Syrah/Shiraz … tomayto/tomahto. What’s the deal with the name? Both names reference the same dark-skinned grape varietal that grows in many countries around the world. In the old world (France and Europe) along with many new world regions, the name used is Syrah. In Australia, they call it Shiraz.

While the regionality of the name generally holds true, it can also indicate the style of the wine. Syrah means elegance, tannin, and subtle fruit found in French (old world) style Syrah. While Shiraz references the fruit-forward, less tannic wine styles typical in Australian Shiraz.


French Syrah

Once again, Syrah originated in France and is grown in the Rhône Valley. Northern Rhône features Syrah as single varietal wines and can be found under the names Côte-Rôtie, Crozes-Hermitage, and Hermitage. Southern Rhone features Syrah in a blended wine style and is labeled with the names Châteauneuf du Pape and Côtes du Rhône.


California Syrah

California is a large producer of Syrah and typically models the style after the old world French. However, you will see some Shiraz labels, which is a tip off that it’s the more fruity style known in Australia.


Australian Shiraz

Australia is known for its Shiraz that is bold with strong black fruit flavors. It grows in a warmer climate, which typically means it will be a bit jammier than a cooler climate red wine.



Syrah is grown around the world just as the other noble grapes. Here are the largest producing countries for Syrah/Shiraz. The first 3 countries produce Syrah as a single grape varietal and the last 3 produce it as a blend. We’ll keep our focus on the single varietal regions in France, Australia, and California.

  • France – Rhône Valley
  • Australia
  • US – California / Washington
  • Spain
  • Argentina
  • South Africa


Pick up a bottle from each region and taste them side-by-side. Remember, if you can’t find these selections, just look for a Syrah from these regions with a decent rating (80 and above) at your price point.

Domaine Gilles Robin-Crozes Hermitage le Papillon-Syrah-Rhone France |

Gilles Robin Crozes-Hermitage Cuvee Papillon 2016
Vintage:  2016
Varietal:  Syrah
Appellation:  Crozes-Hermitage, Rhone Valley
Winery: Gilles Robin
Rating:  NR
Avg Price: $23

Thorn-Clarke Shiraz - Terra Barossa Valley-Australia |

Thorn Clarke 2015 Terra Barossa Shiraz (Barossa Valley)
Vintage: 2015
Varietal: Shiraz
Appellation: Barossa Valley
Winery: Thorn Clarke
Rating: 91 Wine Spectator
Avg price: $19

Santa Barbara Winery - Syrah - California |

Santa Barbara Winery 2014 Syrah (Santa Ynez Valley)
Vintage: 2014
Varietal: Syrah
Appellation: Santa Ynez Valley, Central Coast
Winery: Santa Barbara Winery
Rating: 92pts Wine Enthusiast
Avg price: $20

Tasting Notes

Time to taste your Syrah and Shiraz! Just follow these three steps to become familiar Syrah from each region.


Take your glass and tilt it over a white napkin or paper at a 45-degree angle. Compare the color across all regions. Take note of the opacity levels. If you place your fingers between the glass and the napkin, how easily can you see them? These are all tells of what kind of wine you are drinking.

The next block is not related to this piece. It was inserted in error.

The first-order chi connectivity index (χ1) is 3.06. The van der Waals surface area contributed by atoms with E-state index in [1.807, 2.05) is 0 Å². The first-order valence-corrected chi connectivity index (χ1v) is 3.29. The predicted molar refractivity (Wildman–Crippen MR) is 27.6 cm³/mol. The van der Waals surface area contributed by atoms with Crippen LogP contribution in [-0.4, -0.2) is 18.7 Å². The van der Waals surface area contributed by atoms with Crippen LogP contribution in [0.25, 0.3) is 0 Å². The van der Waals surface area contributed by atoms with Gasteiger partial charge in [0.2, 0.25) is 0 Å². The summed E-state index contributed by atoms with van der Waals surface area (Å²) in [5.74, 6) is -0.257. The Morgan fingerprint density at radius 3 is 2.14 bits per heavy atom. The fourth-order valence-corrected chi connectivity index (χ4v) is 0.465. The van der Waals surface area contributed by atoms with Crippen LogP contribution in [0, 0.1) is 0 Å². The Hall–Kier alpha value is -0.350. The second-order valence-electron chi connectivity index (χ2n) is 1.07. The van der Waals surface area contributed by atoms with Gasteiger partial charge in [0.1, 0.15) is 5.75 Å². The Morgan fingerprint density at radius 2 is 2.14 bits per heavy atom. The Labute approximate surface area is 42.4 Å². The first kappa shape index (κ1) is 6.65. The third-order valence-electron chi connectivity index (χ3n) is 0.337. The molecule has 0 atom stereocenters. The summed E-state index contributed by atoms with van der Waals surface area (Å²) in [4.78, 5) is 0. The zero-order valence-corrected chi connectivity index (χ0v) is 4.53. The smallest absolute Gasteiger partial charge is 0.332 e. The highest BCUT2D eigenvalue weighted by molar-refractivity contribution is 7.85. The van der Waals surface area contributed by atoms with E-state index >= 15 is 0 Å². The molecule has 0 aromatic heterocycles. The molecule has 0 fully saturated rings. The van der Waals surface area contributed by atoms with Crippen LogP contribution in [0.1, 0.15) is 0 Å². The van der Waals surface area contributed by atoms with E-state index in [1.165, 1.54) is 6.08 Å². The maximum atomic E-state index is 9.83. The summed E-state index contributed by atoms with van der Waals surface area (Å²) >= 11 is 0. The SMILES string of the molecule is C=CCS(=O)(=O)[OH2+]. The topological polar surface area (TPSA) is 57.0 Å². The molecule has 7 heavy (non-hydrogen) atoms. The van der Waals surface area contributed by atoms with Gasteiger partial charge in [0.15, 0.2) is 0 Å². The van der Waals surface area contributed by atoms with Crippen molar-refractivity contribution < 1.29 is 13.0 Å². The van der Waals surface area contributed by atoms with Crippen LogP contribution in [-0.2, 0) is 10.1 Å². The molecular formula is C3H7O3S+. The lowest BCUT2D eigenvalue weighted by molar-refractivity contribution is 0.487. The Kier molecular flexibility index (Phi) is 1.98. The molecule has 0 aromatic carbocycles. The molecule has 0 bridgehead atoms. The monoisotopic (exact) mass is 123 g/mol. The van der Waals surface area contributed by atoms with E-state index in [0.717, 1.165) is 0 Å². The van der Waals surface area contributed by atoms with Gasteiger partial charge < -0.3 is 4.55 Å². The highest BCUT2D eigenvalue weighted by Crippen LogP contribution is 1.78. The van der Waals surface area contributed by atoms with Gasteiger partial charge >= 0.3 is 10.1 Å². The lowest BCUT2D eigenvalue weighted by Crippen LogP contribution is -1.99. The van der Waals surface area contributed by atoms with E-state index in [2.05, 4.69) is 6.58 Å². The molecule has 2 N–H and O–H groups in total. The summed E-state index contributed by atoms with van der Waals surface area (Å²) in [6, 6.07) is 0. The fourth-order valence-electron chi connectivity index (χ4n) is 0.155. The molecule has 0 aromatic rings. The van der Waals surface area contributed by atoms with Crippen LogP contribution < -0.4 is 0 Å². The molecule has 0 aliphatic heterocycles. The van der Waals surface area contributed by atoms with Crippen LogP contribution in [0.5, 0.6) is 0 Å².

TASTING PROFILE:  Deep dark red in color, very opaque.


Let’s see how aromatic Syrah is. Hold your glass at your chest and see if you can catch any scent. Then move it to your chin and try to smell. Then really put your nose in the glass and take a big sniff. What scents do you catch? Swirl the wine and then sniff again. What scents do you catch now?

TASTING PROFILE:  This is not an aromatic grape. You’ll have to stick your nose in the glass to smell the aromas of blackberry, coffee, and pepper.


Take a taste and swirl it in your mouth. What flavors do you taste? After you swallow, how long does the flavor linger and how would you describe those flavors?


Fruit:  Black fruit, blackberry, plum, tobacco, pepper

Acidity:  Medium acidity (This is tartness in the wine and hits underneath the back of your tongue and throat.)

Tannin:  Medium-High tannin. (This is bitterness that comes from the grape skins.)

Oak:  Medium oak.

Body:  Full body. (This is how heavy or full the wine is. Think water vs. milk.)

Easy Rating System

After you taste each wine, give it a rating using this easy rating system. Add notes to help remember what you liked or didn’t like about the wine.

5pts   Love!
4pts   Like
3pts   Good, but not great
2pts   Meh
1pt     Not for me


Syrah pairs well with fatty meats. The dry tannins wash the fattiness right down, providing a nice balance.

Food pairings:

  • Red meats: steak, lamb, burger, cured meats
  • White meats: BBQ pork, duck
  • Pepper
  • Tomato
  • Mushroom
  • Eggplant

Cheese pairings:

  • Asiago
  • Sharp or Smoked Cheddar
  • Gouda
  • Manchego
  • Monterey Jack
  • Muenster

Congrats! You’ve decoded Syrah. Share your accomplishment with your friends!


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